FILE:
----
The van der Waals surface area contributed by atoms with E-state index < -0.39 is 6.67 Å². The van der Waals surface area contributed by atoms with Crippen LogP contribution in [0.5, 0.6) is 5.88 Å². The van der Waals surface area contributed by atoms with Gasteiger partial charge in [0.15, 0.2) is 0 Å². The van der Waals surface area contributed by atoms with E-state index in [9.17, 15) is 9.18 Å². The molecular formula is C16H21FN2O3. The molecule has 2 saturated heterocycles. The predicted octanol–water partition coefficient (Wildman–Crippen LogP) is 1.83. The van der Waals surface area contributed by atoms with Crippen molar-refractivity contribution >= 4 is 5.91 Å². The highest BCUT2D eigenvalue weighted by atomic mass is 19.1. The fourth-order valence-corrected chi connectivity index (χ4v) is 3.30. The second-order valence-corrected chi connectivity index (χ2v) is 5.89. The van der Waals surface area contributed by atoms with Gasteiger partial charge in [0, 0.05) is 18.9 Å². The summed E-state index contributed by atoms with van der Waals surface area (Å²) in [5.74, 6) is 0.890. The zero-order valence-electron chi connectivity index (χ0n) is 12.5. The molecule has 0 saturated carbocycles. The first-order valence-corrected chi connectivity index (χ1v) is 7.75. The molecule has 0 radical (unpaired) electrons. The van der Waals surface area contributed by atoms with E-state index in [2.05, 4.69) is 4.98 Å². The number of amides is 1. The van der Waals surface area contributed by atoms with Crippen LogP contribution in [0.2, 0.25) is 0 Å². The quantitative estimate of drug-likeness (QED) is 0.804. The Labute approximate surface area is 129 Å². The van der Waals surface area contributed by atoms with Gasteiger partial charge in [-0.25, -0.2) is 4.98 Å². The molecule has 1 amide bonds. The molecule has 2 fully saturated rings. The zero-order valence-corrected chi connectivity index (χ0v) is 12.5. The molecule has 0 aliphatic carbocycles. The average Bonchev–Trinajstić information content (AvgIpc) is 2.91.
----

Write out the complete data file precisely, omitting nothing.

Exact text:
The van der Waals surface area contributed by atoms with E-state index < -0.39 is 6.67 Å². The van der Waals surface area contributed by atoms with Crippen LogP contribution in [0.5, 0.6) is 5.88 Å². The van der Waals surface area contributed by atoms with Gasteiger partial charge in [0.15, 0.2) is 0 Å². The van der Waals surface area contributed by atoms with E-state index in [9.17, 15) is 9.18 Å². The molecular formula is C16H21FN2O3. The molecule has 2 saturated heterocycles. The predicted octanol–water partition coefficient (Wildman–Crippen LogP) is 1.83. The van der Waals surface area contributed by atoms with Crippen molar-refractivity contribution >= 4 is 5.91 Å². The highest BCUT2D eigenvalue weighted by atomic mass is 19.1. The fourth-order valence-corrected chi connectivity index (χ4v) is 3.30. The second-order valence-corrected chi connectivity index (χ2v) is 5.89. The van der Waals surface area contributed by atoms with Gasteiger partial charge in [0, 0.05) is 18.9 Å². The summed E-state index contributed by atoms with van der Waals surface area (Å²) in [5.74, 6) is 0.890. The zero-order valence-electron chi connectivity index (χ0n) is 12.5. The molecule has 0 saturated carbocycles. The first-order valence-corrected chi connectivity index (χ1v) is 7.75. The molecule has 0 radical (unpaired) electrons. The van der Waals surface area contributed by atoms with E-state index in [2.05, 4.69) is 4.98 Å². The number of amides is 1. The van der Waals surface area contributed by atoms with Crippen LogP contribution in [0.2, 0.25) is 0 Å². The quantitative estimate of drug-likeness (QED) is 0.804. The Labute approximate surface area is 129 Å². The van der Waals surface area contributed by atoms with Gasteiger partial charge in [-0.25, -0.2) is 4.98 Å². The molecule has 1 amide bonds. The molecule has 2 fully saturated rings. The zero-order valence-corrected chi connectivity index (χ0v) is 12.5. The molecule has 0 aliphatic carbocycles. The average Bonchev–Trinajstić information content (AvgIpc) is 2.91.